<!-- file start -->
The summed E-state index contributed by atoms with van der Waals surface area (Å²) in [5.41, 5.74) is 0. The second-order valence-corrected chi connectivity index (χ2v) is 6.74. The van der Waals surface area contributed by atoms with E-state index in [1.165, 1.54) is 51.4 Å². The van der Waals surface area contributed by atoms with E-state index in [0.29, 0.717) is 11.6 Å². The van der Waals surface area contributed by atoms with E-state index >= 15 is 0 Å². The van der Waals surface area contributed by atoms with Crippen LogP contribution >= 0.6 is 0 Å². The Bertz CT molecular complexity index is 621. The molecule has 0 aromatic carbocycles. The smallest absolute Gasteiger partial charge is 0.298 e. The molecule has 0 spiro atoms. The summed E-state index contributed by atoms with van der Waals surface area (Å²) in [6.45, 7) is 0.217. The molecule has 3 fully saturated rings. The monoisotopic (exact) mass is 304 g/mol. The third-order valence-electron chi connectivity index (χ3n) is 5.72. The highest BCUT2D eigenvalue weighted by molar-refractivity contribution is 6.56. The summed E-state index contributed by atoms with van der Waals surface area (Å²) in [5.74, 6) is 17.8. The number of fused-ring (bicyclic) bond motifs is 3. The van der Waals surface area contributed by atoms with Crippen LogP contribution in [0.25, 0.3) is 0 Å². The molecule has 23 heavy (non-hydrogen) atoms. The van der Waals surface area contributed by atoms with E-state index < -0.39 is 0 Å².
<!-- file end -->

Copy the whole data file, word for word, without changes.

The summed E-state index contributed by atoms with van der Waals surface area (Å²) in [5.41, 5.74) is 0. The second-order valence-corrected chi connectivity index (χ2v) is 6.74. The van der Waals surface area contributed by atoms with E-state index in [1.165, 1.54) is 51.4 Å². The van der Waals surface area contributed by atoms with E-state index in [0.29, 0.717) is 11.6 Å². The van der Waals surface area contributed by atoms with E-state index >= 15 is 0 Å². The van der Waals surface area contributed by atoms with Crippen LogP contribution >= 0.6 is 0 Å². The Bertz CT molecular complexity index is 621. The molecule has 0 aromatic carbocycles. The smallest absolute Gasteiger partial charge is 0.298 e. The molecule has 0 spiro atoms. The summed E-state index contributed by atoms with van der Waals surface area (Å²) in [6.45, 7) is 0.217. The molecule has 3 fully saturated rings. The monoisotopic (exact) mass is 304 g/mol. The third-order valence-electron chi connectivity index (χ3n) is 5.72. The highest BCUT2D eigenvalue weighted by molar-refractivity contribution is 6.56. The summed E-state index contributed by atoms with van der Waals surface area (Å²) in [5.74, 6) is 17.8. The number of fused-ring (bicyclic) bond motifs is 3. The van der Waals surface area contributed by atoms with Crippen LogP contribution in [0.25, 0.3) is 0 Å². The molecule has 23 heavy (non-hydrogen) atoms. The van der Waals surface area contributed by atoms with E-state index < -0.39 is 0 Å².